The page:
[Ip-health] Finally: Colombia cuts price of Novartis cancer drug by 44 percent

Jamie Love james.love at keionline.org
Wed Dec 21 06:59:51 PST 2016


Despite considerable pressure from Switzerland and the United States
Congress and Obama's executive branch agencies, Colombia has finally
decreased the price of the Novartis cancer drug Gleevec.   Novartis has
already earned nearly $50 billion from this "orphan" drug.

Jamie


http://in.reuters.com/article/us-novartis-colombia-idINKBN14A1FD

HEALTH NEWS | Wed Dec 21, 2016 | 8:48am EST
Colombia cuts price of Novartis cancer drug by 44 percent

A Novartis logo is pictured on its headquarters building in Mumbai April 1,
2013.  REUTERS/Vivek
Prakash/File Photo

A Novartis logo is pictured on its headquarters building in Mumbai April 1,
2013.
REUTERS/Vivek Prakash/File Photo

Colombia's government has lowered the price of Novartis cancer drug
imatinib by nearly half in a bid to cut healthcare costs after failed price
negotiations with the Swiss company.

Novartis will be legally obliged to sell the drug, which is used to treat
leukemia and other cancers, at the new price.

The new cost per milligram is 44 percent less than the original price, the
Colombian Health Ministry said in a statement late on Tuesday.

Under the decision each 400 milligram tablet of the medication will cost
82,568 pesos ($27.6), down from 147,200 pesos ($49).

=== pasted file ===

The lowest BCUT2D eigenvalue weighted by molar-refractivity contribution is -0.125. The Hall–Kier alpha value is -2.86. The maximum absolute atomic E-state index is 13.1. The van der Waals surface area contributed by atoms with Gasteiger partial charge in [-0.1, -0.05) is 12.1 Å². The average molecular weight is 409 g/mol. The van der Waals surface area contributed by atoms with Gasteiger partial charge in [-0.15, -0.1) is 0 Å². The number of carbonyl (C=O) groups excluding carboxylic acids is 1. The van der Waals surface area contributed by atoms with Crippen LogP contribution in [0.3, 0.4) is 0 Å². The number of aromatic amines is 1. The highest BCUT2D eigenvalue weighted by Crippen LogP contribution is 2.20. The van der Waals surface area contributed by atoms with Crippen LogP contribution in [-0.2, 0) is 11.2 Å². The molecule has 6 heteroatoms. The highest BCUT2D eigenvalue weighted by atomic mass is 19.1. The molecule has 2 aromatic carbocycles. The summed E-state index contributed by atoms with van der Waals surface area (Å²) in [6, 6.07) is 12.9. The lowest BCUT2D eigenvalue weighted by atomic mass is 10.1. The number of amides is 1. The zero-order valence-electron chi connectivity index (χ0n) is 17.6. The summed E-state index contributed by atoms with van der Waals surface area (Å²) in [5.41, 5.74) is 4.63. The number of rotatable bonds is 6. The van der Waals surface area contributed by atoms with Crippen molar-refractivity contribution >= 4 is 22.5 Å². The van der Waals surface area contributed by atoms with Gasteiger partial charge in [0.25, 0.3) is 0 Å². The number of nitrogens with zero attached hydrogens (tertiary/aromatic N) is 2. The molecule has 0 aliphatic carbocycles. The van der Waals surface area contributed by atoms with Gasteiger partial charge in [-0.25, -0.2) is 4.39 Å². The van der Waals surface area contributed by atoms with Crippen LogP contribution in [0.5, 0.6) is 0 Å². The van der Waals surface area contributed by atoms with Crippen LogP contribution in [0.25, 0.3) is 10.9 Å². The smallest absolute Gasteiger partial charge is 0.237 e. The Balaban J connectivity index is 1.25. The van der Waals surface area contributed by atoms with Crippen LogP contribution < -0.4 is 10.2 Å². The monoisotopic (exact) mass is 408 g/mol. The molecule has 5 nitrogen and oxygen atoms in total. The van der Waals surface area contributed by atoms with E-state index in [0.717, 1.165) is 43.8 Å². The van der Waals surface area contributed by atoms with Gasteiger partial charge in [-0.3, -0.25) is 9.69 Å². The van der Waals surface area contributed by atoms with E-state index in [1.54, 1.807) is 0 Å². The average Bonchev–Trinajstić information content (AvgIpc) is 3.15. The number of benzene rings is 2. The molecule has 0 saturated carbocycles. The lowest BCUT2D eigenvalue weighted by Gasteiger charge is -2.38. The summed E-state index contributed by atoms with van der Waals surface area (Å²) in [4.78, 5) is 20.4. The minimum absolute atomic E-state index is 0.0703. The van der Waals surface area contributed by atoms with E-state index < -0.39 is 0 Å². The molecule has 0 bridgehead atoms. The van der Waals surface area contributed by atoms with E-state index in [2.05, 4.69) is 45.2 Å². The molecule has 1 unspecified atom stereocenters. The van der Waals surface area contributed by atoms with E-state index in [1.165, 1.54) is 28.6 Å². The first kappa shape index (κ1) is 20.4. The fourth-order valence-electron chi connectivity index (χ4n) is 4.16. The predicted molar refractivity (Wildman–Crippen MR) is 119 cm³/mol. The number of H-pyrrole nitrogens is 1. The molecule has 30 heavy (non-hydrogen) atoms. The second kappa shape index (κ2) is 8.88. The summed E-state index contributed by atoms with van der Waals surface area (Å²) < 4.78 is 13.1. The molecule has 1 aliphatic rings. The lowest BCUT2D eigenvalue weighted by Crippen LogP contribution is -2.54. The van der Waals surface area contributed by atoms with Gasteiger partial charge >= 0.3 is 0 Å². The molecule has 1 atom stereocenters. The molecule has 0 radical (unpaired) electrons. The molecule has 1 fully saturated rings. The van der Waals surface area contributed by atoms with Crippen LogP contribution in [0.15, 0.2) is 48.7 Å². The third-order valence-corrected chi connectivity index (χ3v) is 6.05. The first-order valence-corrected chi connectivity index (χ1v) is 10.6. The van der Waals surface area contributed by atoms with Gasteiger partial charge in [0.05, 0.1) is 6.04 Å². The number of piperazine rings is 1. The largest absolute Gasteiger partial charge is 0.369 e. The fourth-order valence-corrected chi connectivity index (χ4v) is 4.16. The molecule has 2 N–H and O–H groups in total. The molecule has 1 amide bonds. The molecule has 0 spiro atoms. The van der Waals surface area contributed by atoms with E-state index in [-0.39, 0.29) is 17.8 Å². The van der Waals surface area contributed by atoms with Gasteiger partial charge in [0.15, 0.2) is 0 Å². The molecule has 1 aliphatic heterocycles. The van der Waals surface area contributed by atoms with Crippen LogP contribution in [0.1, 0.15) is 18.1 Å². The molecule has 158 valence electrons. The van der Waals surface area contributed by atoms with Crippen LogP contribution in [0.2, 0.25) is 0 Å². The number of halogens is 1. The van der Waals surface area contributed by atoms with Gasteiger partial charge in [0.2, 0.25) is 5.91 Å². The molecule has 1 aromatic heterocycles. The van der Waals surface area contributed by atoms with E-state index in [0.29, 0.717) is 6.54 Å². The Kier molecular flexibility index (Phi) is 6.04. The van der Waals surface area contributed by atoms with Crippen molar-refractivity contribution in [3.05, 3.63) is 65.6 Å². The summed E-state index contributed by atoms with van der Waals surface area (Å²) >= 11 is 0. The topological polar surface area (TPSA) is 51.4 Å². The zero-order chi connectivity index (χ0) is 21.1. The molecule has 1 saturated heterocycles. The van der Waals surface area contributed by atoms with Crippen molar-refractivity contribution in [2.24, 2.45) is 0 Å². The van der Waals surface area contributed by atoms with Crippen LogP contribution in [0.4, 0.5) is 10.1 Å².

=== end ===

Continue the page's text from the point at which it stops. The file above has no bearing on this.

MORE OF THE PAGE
The pharmaceutical company and the Andean nation attempted to set a new
price together after Colombia, where about 2,500 patients currently use
imatinib, asked Novartis to lower the cost. Negotiations failed and the
government said its medication cost commission would set a new price.

The drug, sold under brand names Glivec or Gleevec, was not under patent in
Colombia between 2003 and 2012, sparking competition from generic producers
whose prices are 197 percent cheaper than those of Novartis, according to
the health ministry. The current patent is valid until mid-2018.

The government's decision to unilaterally set a new price stopped short of
a so-called compulsory license declaration, which would have overridden
Novartis' patent and permitted other companies to make cheaper generic
versions.

(Reporting by Julia Symmes Cobb and Luis Jaime Acosta; Editing by Bill
Trott)


-- 
James Love.  Knowledge Ecology International
http://www.keionline.org/donate.html
KEI DC tel: +1.202.332.2670, US Mobile: +1.202.361.3040, Geneva Mobile:
+41.76.413.6584, twitter.com/jamie_love



More information about the Ip-health mailing list